Limiting the environmental impact of explosive weapons

September 18, 2023

By Morgan Fox

Published in The Ploughshares Monitor Volume 44 Issue 3 Autumn 2023

The International Committee of the Red Cross (ICRC) defines explosive weapons as “munitions activated by the detonation of a high-explosive substance, creating primarily a blast and fragmentation effects, and their delivery systems.” These weapons kill or maim many civilians, destroy infrastructure, and damage the natural environment. In all these ways, they threaten human and global security.

Civilians unduly harmed

Explosive weapons in populated areas (EWIPA) disproportionately harm civilians. Data assembled by Action on Armed Violence indicates that 90 per cent of those killed and injured by EWIPA are civilians. And this source of harm can linger – sometimes for decades – because some explosive weapons fail to detonate on initial impact. Unexploded ordnance (UXO) can detonate long after a conflict has ended, killing and maiming a new generation.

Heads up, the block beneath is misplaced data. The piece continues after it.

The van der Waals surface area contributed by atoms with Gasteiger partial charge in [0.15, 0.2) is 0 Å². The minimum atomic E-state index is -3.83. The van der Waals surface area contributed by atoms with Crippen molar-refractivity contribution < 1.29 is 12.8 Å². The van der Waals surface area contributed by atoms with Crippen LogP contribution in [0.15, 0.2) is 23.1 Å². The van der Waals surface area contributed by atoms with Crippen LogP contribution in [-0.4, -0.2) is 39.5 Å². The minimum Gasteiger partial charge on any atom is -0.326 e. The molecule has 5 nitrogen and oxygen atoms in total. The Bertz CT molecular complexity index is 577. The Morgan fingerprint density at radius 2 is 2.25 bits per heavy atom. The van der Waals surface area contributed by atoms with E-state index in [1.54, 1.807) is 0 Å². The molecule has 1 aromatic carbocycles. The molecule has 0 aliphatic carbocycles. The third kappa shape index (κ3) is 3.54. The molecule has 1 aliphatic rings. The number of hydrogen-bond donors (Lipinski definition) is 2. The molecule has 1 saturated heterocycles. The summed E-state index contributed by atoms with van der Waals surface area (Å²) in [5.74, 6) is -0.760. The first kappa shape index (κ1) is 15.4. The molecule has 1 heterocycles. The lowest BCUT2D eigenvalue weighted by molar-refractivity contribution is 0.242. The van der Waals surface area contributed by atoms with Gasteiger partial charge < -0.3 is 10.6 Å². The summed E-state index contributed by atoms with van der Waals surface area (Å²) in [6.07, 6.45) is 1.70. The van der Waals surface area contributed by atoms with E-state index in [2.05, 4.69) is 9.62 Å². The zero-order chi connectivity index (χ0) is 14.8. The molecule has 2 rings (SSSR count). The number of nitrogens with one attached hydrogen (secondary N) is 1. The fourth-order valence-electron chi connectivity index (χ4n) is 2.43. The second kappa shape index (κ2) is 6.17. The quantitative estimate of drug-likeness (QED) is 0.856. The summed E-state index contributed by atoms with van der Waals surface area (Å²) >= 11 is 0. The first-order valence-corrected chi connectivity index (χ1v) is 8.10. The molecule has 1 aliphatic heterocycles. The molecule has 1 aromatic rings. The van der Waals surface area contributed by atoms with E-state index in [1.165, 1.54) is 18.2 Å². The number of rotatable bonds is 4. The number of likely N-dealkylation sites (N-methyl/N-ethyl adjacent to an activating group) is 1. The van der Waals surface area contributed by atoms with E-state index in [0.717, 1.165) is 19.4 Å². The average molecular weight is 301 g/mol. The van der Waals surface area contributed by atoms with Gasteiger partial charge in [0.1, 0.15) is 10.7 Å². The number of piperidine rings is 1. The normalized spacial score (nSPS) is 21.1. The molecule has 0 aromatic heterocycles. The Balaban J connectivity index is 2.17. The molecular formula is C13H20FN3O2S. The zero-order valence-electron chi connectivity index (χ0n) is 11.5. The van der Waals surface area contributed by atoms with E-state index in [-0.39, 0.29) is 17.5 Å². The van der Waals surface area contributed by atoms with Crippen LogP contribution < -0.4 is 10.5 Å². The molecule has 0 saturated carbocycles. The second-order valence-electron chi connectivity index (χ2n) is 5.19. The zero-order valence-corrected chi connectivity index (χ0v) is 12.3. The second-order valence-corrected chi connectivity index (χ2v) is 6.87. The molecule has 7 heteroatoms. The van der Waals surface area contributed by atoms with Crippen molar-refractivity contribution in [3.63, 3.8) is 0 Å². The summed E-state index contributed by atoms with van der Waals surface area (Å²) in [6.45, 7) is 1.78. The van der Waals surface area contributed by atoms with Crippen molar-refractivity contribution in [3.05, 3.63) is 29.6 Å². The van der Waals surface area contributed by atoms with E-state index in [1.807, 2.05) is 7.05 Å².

Harm to the built and natural environments

The damage that explosive weapons cause to human infrastructure threatens the health and wellbeing of people (and other creatures) residing in the conflict zone – and sometimes far beyond it. As we see in Ukraine, Iraq, Yemen, and Syria, the use of explosive weapons cuts off access to clean water, compromises sewage systems and other critical infrastructure, releases hazardous materials and fumes into the environment, hinders the provision of medical treatment, and contributes to the outbreak of communicable diseases.

Explosive weapons also harm and destroy the natural environment, causing wildfires and floods. This damage is amplified by the effects of climate change – extremely high temperatures and violent storms.

Mitigating the environmental impact

Recent diplomatic, legal, and political actions indicate a growing interest in mitigating the environmental consequences of explosive weapons, particularly in populated areas.